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    Anna Hyatt Huntington Bronze Bear Cub, ca. 1910

    Appraised Value:


    Appraised on: July 11, 2009

    Appraised in: Madison, Wisconsin

    Appraised by: Kerry Shrives

    Category: Metalwork & Sculpture

    Episode Info: Madison (#1409)

    Originally Aired: March 1, 2010

    slideshow IMAGE: 1 of 2 Next 

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    Form: Sculpture
    Material: Bronze
    Period / Style: 20th Century
    Value Range: $5,000 (2009)

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    Appraisal Video: (2:39)


    Appraised By:

    Kerry Shrives
    Metalwork & Sculpture

    Skinner, Inc.

    Appraisal Transcript:
    GUEST: I brought in a little metal bear that was my great-grandfather's. And this was given to me by my uncle, who came to visit me at one time while I was a zookeeper, and enjoyed his trip so much and thought I would appreciate the bear. I know it's by Anna V. Hyatt, but I really don't know much about the artist, nor when it was done.

    APPRAISER: Okay, well, it's a wonderful bronze. What's so nice about it is its size. It's such a tactile object. And it's signed, "Anna V. Hyatt." She's also better known as Anna Hyatt Huntington, with her married name.

    GUEST: Oh!

    APPRAISER: And she was actually one of America's most prolific sculptors of the 20th century and one of the really very prominent women sculptors who paved the way for a lot of others to, um, gain their own success. She was born in 1876 in Cambridge, Mass.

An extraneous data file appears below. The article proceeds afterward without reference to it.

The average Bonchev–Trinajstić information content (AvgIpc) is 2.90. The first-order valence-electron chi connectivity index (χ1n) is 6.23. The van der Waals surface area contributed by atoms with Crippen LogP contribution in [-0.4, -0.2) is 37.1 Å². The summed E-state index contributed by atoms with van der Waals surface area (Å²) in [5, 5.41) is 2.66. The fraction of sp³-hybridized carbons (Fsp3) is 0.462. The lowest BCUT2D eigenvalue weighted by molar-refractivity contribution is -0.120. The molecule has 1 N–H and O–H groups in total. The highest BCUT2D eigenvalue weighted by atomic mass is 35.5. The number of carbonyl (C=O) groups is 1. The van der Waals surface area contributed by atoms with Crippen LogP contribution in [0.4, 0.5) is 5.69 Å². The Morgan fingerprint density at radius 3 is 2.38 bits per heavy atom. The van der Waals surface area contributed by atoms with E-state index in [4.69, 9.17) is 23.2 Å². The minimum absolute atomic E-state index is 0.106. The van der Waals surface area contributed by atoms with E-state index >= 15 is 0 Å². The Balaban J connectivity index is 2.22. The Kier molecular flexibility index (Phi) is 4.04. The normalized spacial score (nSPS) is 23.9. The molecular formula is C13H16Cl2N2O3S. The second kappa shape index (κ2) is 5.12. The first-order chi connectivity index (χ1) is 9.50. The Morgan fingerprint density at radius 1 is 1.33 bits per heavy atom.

GUEST: Oh.

    APPRAISER: And her father was actually a professor at Harvard of paleontology and zoology.

    GUEST: Oh, how interesting.

    APPRAISER: And that was, I think, what really sort of got her interested in animals. Quite a bit of her sculpture relates to animal subjects. She did this bear, jaguars, and lions and tigers and elephants. Just right up my alley. All kinds of animals. And she really seemed to have, you know, an amazing sense of being able to capture the movement in the animal.

    GUEST: Right.

    APPRAISER: This is a very playful subject matter.

    GUEST: Yes, it is. Playing with his toes, you know, bear cub on its back. There are some other markings. It actually has the markings of the foundry where it was cast, which was the Gorham Foundry in Providence, Rhode Island.

    GUEST: Oh, that's what that is.

    APPRAISER: And they actually were one of the sort of mainstays. They produced many, many bronze castings. And this is actually number four of this model out of, I think, I believe 138 that were cast by them.

    GUEST: Oh.

    APPRAISER: And it probably dates from about 1910.

    GUEST: Oh, really?

    APPRAISER: So one of her earlier works. She was very successful in her time. She married quite late in life. She married the philanthropist Huntington when she was in her late 40s.

    GUEST; Mm-hmm.

    APPRAISER: She had an amazingly long career. She was active for more than 70 years.

    GUEST: Oh, my word.

    APPRAISER: So she worked throughout her entire life, and I think her last works were done when she was in her 90s...

    GUEST: Oh, my word!

    APPRAISER: So she was obviously very passionate about the work that she did. She died in 1973. She spent quite a bit of time in New York at the Bronx Zoo, sketching animals. But it's really, again, a charming subject matter. It is quite small, but, you know, a very well regarded artist who has quite a body of work. I would think for insurance purposes, you want to think of a figure at around $5,000.

    GUEST; Okay. Oh, that's wonderful. Thank you so much.

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